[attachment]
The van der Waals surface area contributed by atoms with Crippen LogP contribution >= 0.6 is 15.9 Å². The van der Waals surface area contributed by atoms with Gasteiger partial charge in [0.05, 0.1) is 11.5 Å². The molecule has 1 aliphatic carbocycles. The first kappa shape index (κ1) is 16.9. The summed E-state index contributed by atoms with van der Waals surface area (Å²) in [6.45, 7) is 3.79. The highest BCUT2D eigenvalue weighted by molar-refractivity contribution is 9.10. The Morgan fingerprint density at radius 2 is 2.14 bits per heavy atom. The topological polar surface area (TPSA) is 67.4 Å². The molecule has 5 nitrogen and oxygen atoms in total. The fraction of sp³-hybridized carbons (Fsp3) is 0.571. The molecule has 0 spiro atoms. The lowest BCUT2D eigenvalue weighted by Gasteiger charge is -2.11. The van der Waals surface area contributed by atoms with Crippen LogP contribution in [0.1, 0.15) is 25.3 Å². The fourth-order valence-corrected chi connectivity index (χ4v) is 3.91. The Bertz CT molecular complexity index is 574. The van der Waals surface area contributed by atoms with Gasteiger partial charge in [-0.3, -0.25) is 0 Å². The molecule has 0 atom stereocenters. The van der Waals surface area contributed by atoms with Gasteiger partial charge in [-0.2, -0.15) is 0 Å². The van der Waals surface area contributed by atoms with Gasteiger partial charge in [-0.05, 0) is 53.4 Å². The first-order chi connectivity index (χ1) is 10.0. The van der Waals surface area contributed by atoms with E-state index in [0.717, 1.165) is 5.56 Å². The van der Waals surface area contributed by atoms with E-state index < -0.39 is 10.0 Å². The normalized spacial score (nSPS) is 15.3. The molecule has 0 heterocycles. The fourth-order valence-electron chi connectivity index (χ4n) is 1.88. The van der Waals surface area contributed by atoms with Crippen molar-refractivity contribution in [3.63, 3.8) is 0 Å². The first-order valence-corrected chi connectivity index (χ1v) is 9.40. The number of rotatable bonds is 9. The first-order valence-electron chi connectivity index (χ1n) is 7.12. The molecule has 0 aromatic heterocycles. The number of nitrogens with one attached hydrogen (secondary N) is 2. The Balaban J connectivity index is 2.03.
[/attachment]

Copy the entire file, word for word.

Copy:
The van der Waals surface area contributed by atoms with Crippen LogP contribution >= 0.6 is 15.9 Å². The van der Waals surface area contributed by atoms with Gasteiger partial charge in [0.05, 0.1) is 11.5 Å². The molecule has 1 aliphatic carbocycles. The first kappa shape index (κ1) is 16.9. The summed E-state index contributed by atoms with van der Waals surface area (Å²) in [6.45, 7) is 3.79. The highest BCUT2D eigenvalue weighted by molar-refractivity contribution is 9.10. The Morgan fingerprint density at radius 2 is 2.14 bits per heavy atom. The topological polar surface area (TPSA) is 67.4 Å². The molecule has 5 nitrogen and oxygen atoms in total. The fraction of sp³-hybridized carbons (Fsp3) is 0.571. The molecule has 0 spiro atoms. The lowest BCUT2D eigenvalue weighted by Gasteiger charge is -2.11. The van der Waals surface area contributed by atoms with Crippen LogP contribution in [0.1, 0.15) is 25.3 Å². The fourth-order valence-corrected chi connectivity index (χ4v) is 3.91. The Bertz CT molecular complexity index is 574. The van der Waals surface area contributed by atoms with Gasteiger partial charge in [-0.3, -0.25) is 0 Å². The molecule has 0 atom stereocenters. The van der Waals surface area contributed by atoms with Gasteiger partial charge in [-0.2, -0.15) is 0 Å². The van der Waals surface area contributed by atoms with Gasteiger partial charge in [-0.05, 0) is 53.4 Å². The first-order chi connectivity index (χ1) is 10.0. The van der Waals surface area contributed by atoms with E-state index in [0.717, 1.165) is 5.56 Å². The van der Waals surface area contributed by atoms with E-state index < -0.39 is 10.0 Å². The normalized spacial score (nSPS) is 15.3. The molecule has 0 heterocycles. The fourth-order valence-electron chi connectivity index (χ4n) is 1.88. The van der Waals surface area contributed by atoms with Crippen molar-refractivity contribution in [3.63, 3.8) is 0 Å². The first-order valence-corrected chi connectivity index (χ1v) is 9.40. The number of rotatable bonds is 9. The first-order valence-electron chi connectivity index (χ1n) is 7.12. The molecule has 0 aromatic heterocycles. The number of nitrogens with one attached hydrogen (secondary N) is 2. The Balaban J connectivity index is 2.03.